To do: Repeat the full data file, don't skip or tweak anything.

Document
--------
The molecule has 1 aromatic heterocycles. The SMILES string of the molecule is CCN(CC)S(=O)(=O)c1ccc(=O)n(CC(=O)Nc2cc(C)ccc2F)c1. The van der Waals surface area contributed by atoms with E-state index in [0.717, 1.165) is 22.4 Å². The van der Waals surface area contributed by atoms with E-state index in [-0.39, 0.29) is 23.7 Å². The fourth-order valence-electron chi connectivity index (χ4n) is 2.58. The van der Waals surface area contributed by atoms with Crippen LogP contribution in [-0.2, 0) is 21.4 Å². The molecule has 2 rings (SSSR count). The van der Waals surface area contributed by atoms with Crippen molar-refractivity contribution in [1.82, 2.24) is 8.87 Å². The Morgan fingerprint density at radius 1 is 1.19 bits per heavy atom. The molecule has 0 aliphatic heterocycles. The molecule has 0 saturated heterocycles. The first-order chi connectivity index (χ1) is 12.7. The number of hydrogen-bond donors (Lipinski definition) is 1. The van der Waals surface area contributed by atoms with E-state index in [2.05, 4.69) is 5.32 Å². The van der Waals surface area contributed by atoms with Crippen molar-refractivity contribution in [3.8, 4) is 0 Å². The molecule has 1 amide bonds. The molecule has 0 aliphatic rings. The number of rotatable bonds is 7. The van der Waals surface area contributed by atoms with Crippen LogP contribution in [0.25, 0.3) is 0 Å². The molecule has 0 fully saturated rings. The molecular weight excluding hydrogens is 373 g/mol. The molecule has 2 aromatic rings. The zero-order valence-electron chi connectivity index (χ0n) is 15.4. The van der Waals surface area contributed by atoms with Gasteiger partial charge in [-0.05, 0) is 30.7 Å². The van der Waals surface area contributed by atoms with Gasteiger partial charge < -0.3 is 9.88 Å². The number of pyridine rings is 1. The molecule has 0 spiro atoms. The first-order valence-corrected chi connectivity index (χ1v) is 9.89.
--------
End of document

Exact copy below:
The molecule has 1 aromatic heterocycles. The SMILES string of the molecule is CCN(CC)S(=O)(=O)c1ccc(=O)n(CC(=O)Nc2cc(C)ccc2F)c1. The van der Waals surface area contributed by atoms with E-state index in [0.717, 1.165) is 22.4 Å². The van der Waals surface area contributed by atoms with E-state index in [-0.39, 0.29) is 23.7 Å². The fourth-order valence-electron chi connectivity index (χ4n) is 2.58. The van der Waals surface area contributed by atoms with Crippen LogP contribution in [-0.2, 0) is 21.4 Å². The molecule has 2 rings (SSSR count). The van der Waals surface area contributed by atoms with Crippen molar-refractivity contribution in [1.82, 2.24) is 8.87 Å². The Morgan fingerprint density at radius 1 is 1.19 bits per heavy atom. The molecule has 0 aliphatic heterocycles. The molecule has 0 saturated heterocycles. The first-order chi connectivity index (χ1) is 12.7. The number of hydrogen-bond donors (Lipinski definition) is 1. The van der Waals surface area contributed by atoms with E-state index in [2.05, 4.69) is 5.32 Å². The van der Waals surface area contributed by atoms with Crippen molar-refractivity contribution in [3.8, 4) is 0 Å². The molecule has 1 amide bonds. The molecule has 0 aliphatic rings. The number of rotatable bonds is 7. The van der Waals surface area contributed by atoms with Crippen LogP contribution in [0.25, 0.3) is 0 Å². The molecule has 0 fully saturated rings. The molecular weight excluding hydrogens is 373 g/mol. The molecule has 2 aromatic rings. The zero-order valence-electron chi connectivity index (χ0n) is 15.4. The van der Waals surface area contributed by atoms with Gasteiger partial charge in [-0.05, 0) is 30.7 Å². The van der Waals surface area contributed by atoms with Gasteiger partial charge < -0.3 is 9.88 Å². The number of pyridine rings is 1. The molecule has 0 spiro atoms. The first-order valence-corrected chi connectivity index (χ1v) is 9.89.